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My votes for the 2016 federal election

Submitted by Rick Eyre on July 1, 2016 - 5:16am

Nationally, I am endorsing the removal of the Liberal/National government of Malcolm Turnbull. I am supporting a government led by the Australian Labor Party with Bill Shorten as Prime Minister.

I also support a significant presence of competent minor parties in the Senate, particularly the Greens, to act as a robust House of Review and to give strong guidance to the government in policy direction.

A nil-all draw where everyone loses: The NSW election

Submitted by Rick Eyre on March 19, 2011 - 10:43am

It feels like it has been such a long time coming, but we're now one week away from the end of a four-year fixed term marking the general election for the New South Wales parliament. The obvious, the necessary, will happen - the Australian Labor Party will be hurled out of office, and for the most part obliterated. This is good. By virtue of this, the Liberal and National Parties will be elevated to government with many fresh faces and a whacking big majority. This is not necessarily so good.

From Hey Hey It's Saturday to I'm Sorry I Haven't A Clue

Submitted by Rick Eyre on July 26, 2010 - 12:40pm

Nine days in, and the 2010 election campaign is as dismal as any I've witnessed in the past four decades. Tony Abbott defies serious appraisal, while Julia Gillard's entire first month as Prime Minister has been a massive disappointment.

It wasn't a spill it was a coup was it not it's now a mess

Submitted by Rick Eyre on July 9, 2010 - 12:42pm

The knifing of Rudd by his Labor Party confreres was totally unnecessary and an act of panic in the face of opinion poll figures that were not as overwhelmingly supportive as before.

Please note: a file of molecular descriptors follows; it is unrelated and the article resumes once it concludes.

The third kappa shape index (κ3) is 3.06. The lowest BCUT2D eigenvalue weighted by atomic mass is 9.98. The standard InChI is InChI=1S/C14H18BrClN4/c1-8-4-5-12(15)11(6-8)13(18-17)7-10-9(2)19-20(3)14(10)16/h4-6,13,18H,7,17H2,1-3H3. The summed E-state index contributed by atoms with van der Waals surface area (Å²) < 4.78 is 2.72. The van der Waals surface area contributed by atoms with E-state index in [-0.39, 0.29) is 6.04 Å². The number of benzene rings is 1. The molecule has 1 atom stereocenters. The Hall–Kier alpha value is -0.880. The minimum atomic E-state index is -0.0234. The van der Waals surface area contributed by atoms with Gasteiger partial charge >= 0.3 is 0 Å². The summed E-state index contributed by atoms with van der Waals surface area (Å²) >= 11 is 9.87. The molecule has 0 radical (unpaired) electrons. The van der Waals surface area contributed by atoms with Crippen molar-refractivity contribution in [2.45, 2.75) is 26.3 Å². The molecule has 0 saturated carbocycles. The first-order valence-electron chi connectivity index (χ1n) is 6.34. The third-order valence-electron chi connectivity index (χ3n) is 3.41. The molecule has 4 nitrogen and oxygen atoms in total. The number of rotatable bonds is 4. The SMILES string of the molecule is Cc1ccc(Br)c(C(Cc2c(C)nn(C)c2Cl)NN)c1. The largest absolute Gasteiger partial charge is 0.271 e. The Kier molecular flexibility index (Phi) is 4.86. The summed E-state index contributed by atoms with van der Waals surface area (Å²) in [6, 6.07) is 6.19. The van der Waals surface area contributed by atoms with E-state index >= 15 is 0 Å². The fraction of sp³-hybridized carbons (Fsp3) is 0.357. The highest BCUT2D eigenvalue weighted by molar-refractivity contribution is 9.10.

Youtube do dia: Kristina Keneally, She's Good Value

Submitted by Rick Eyre on March 1, 2010 - 11:16am

Only fifty-six weeks till the New South Wales state election on March 26, 2011 and the inevitable removal of a rancid Labor government for whom acting in accordance with the wishes of its voters is far less important than scheming its own self-preservation.

The latest (and hopefully last for a while) product of the Sussex Street Sausage Machine to be thrown to the lions as State premier is Kristina Kerscher Keneally. (Please do not dwell on those initials - that's actually her maiden name in the middle.)

New South Wales government. Wet paper bag. Go the bag!

Submitted by Rick Eyre on June 25, 2009 - 1:35pm

"The Hon. TONY KELLY (Minister for Police, Minister for Lands, and Minister for Rural Affairs) [12.36 a.m.]: I move:

That the House at its rising this day do adjourn until Tuesday 1 September 2009 at 2.30 p.m.

The Hon. DON HARWIN [12.36 a.m.]: Mr President, I move:

That the question be amended by deleting the words—

The PRESIDENT: Order! In accordance with precedent, as there is no Minister or Parliamentary Secretary in the House, I will now leave the chair until the ringing of the long bell.

Great day for New South Wales

Submitted by Rick Eyre on September 6, 2008 - 10:34am

Friday was arguably the most tumultuous day in New South Wales politics since Jack Lang was sacked on May 13, 1932. Firstly Michael Costa was axed as State Treasurer by Premier Morris Iemma, then Iemma himself resigned after his attempt to reshuffle cabinet was nixed by his caucus.

And all this happened two days after deputy premier John Watkins resigned from parliament to become CEO of Alzheimers Australia.

The definition of overkill

Submitted by Rick Eyre on November 24, 2007 - 9:54am

The Stanmore Road frontage of All Saints Anglican Church, Petersham, this morning. All Saints (my church) is one of the polling centres in Grayndler for today's federal election. This photo was taken at 9.21am this morning, but the wall was fully decked out when I arrived to prepare to work on the church sausage sizzle at 7.40.

Whatever you do, don't mention the policy

Submitted by Rick Eyre on October 10, 2007 - 3:30pm

"Labor believes that supporting executions – even by a nation state – gives justification to all kinds of fanatical lunatics to take the lives of others in pursuit of their own warped ideologies. That is why, at the highest levels Australia’s public comments about the death penalty must be consistent with policy. This is especially the case if we are going to tactfully and successfully drive a regional abolitionist movement."

- Robert McClelland, Wentworth Human Rights Forum, 8.10.07

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